Adherence and compliance are commonly used terms when referring to patients taking their medications as prescribed. While both of these words have their own connotation, one term suggests a more collaborative effort. Concordance implies that patients and doctors have an interactive dialogue, which produces a mutual understanding of treatment regimens thereby increasing the likelihood of adherence. While prescribers and pharmacists would be ideal advocates of medication concordance, they are often unable to provide the necessary dialogue because of time constraints. Observant of this lapse in care, initiatives around the nation have begun to embark on improving adherence.
One initiative is the Script Your Future campaign launched by the National Consumers League, which aims to spread awareness about medication non-adherence. Script Your Future shapes an integrated approach by incorporating various health care providers with a number of public and private partners to address the issue comprehensively. The campaign also provides adherence tools, action plans and other resources to both the patient and the provider to improve adherence. Aside from initiatives like Script Your Future, medication adherence has become integral component in many national efforts, including Million HeartsTM and the National Council on Patient Information and Education. Such programs recognize that the success of patients adhering to medications is based on interaction and patient empowerment.
What is especially encouraging about campaigns like these is that they provide a great opportunity for student pharmacists to get involved and expand their knowledge about medication adherence. Employing pharmacy students in this effort sheds light on a viable solution to address the issue that many clinicians simply do not have the time for. Pharmacy schools around the nation have even teamed up with other health care disciplines to take on the challenge of creating innovative methods to promote adherence. Recently, a research study found that pharmacy students are not always getting enough education on adherence while in school. By engaging and motivating students to come up with new ideas to tackle medication non-adherence, students are able to develop their own understanding while helping patients at the same time.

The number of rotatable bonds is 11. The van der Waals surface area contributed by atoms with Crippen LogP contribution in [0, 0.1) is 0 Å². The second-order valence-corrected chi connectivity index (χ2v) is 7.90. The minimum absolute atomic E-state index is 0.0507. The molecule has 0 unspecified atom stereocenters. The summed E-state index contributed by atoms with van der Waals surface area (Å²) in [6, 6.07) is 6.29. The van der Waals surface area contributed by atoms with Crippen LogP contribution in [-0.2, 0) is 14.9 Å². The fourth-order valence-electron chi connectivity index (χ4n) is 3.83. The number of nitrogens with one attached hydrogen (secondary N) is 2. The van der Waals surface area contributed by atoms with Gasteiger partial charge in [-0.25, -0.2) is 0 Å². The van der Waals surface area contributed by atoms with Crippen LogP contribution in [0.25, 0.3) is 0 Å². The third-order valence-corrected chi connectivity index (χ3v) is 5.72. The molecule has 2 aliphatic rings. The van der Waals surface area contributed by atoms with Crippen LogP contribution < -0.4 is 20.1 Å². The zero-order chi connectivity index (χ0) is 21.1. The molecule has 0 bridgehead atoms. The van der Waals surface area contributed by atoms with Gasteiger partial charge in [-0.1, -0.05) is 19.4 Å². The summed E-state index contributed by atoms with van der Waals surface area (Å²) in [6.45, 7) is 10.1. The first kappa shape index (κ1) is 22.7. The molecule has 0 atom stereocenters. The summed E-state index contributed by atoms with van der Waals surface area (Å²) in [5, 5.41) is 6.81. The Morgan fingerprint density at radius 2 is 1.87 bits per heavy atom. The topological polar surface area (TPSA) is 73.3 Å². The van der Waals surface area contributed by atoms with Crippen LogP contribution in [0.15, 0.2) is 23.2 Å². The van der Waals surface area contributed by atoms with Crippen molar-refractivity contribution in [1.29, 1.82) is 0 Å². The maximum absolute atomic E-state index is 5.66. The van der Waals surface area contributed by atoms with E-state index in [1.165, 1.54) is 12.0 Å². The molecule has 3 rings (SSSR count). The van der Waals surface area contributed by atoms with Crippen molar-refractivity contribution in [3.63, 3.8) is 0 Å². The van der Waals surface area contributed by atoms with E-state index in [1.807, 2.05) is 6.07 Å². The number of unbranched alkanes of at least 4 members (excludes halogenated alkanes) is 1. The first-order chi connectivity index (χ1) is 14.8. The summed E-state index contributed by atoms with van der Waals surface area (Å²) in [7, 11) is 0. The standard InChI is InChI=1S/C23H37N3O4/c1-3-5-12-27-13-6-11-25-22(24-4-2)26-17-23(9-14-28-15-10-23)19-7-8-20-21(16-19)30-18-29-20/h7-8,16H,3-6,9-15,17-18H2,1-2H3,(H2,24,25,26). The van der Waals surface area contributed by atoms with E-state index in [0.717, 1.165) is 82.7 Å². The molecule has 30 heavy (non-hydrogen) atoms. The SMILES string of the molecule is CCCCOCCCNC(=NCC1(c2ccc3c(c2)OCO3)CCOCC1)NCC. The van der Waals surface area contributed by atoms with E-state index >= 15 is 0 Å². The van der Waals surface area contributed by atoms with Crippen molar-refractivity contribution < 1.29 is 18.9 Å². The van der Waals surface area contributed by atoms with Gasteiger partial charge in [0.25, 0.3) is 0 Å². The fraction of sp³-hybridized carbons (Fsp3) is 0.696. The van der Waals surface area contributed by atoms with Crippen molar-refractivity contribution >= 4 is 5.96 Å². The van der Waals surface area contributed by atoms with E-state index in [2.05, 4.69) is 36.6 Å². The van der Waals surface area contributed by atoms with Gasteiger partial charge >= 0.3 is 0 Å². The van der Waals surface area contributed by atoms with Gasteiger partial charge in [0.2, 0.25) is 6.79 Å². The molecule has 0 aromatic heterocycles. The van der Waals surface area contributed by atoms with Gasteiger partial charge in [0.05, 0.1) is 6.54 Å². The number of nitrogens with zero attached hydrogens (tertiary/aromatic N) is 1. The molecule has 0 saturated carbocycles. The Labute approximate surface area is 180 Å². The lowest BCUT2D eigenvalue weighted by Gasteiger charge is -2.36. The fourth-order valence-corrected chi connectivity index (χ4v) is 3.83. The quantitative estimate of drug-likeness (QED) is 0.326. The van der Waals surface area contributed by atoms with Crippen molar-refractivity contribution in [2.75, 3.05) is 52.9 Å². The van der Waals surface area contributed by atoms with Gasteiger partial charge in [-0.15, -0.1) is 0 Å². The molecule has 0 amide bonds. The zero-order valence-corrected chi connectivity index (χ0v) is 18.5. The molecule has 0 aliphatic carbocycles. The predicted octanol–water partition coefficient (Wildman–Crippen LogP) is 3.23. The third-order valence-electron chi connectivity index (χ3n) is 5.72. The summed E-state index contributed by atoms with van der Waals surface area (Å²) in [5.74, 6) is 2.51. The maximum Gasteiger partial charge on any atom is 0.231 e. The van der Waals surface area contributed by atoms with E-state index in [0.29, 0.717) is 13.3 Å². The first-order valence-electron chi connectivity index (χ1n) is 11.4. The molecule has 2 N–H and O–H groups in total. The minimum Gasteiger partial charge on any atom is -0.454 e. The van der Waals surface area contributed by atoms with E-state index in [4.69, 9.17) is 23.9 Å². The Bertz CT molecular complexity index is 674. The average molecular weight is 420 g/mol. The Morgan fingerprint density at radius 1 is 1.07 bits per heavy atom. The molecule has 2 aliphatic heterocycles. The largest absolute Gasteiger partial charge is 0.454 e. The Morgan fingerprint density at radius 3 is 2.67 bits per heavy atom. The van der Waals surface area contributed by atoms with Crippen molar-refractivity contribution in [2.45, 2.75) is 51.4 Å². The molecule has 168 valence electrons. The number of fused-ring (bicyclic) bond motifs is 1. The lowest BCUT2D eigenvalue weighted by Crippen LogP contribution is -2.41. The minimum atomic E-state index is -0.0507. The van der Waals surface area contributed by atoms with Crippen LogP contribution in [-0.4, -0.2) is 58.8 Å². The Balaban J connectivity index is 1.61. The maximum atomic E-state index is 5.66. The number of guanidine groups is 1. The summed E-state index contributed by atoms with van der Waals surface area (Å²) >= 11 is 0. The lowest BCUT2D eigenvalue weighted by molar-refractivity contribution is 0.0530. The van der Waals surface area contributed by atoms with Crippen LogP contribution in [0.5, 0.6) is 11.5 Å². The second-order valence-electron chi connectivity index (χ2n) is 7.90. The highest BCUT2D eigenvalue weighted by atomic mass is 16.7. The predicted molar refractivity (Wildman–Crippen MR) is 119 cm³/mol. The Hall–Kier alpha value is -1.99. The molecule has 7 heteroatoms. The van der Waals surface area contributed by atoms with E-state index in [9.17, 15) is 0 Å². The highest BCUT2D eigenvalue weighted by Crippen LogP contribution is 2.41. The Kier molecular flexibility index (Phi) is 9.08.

As initiatives around the nation continue to deploy this reserve of medication adherence activists, we see a new way to achieve clinician-patient relationships that will be increasingly concordant without
increasing the burden on the provider. What can we take away from all of this? The tools are there; the people are there; the interest in patient care is there. It is now up to the current clinicians to amalgamate these forces to produce a harmonious solution to medication non-adherence.
Anita A. Pothen, PharmD ‘14